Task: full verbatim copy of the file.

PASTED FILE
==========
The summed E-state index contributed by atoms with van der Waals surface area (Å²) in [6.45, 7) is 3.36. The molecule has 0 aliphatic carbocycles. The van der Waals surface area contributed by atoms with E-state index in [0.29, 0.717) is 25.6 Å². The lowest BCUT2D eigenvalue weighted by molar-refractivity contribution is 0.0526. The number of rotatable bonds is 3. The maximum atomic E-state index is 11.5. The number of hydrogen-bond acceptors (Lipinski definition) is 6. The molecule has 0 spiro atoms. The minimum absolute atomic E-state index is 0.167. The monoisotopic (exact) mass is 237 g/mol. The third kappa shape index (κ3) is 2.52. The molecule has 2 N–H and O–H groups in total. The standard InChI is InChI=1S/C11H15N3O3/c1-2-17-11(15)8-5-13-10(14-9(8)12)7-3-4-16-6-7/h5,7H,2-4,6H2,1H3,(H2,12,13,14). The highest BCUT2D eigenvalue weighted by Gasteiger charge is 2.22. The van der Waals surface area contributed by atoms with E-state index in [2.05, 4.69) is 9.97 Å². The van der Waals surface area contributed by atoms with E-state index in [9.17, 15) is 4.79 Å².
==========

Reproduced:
The summed E-state index contributed by atoms with van der Waals surface area (Å²) in [6.45, 7) is 3.36. The molecule has 0 aliphatic carbocycles. The van der Waals surface area contributed by atoms with E-state index in [0.29, 0.717) is 25.6 Å². The lowest BCUT2D eigenvalue weighted by molar-refractivity contribution is 0.0526. The number of rotatable bonds is 3. The maximum atomic E-state index is 11.5. The number of hydrogen-bond acceptors (Lipinski definition) is 6. The molecule has 0 spiro atoms. The minimum absolute atomic E-state index is 0.167. The monoisotopic (exact) mass is 237 g/mol. The third kappa shape index (κ3) is 2.52. The molecule has 2 N–H and O–H groups in total. The standard InChI is InChI=1S/C11H15N3O3/c1-2-17-11(15)8-5-13-10(14-9(8)12)7-3-4-16-6-7/h5,7H,2-4,6H2,1H3,(H2,12,13,14). The highest BCUT2D eigenvalue weighted by Gasteiger charge is 2.22. The van der Waals surface area contributed by atoms with E-state index in [2.05, 4.69) is 9.97 Å². The van der Waals surface area contributed by atoms with E-state index in [9.17, 15) is 4.79 Å².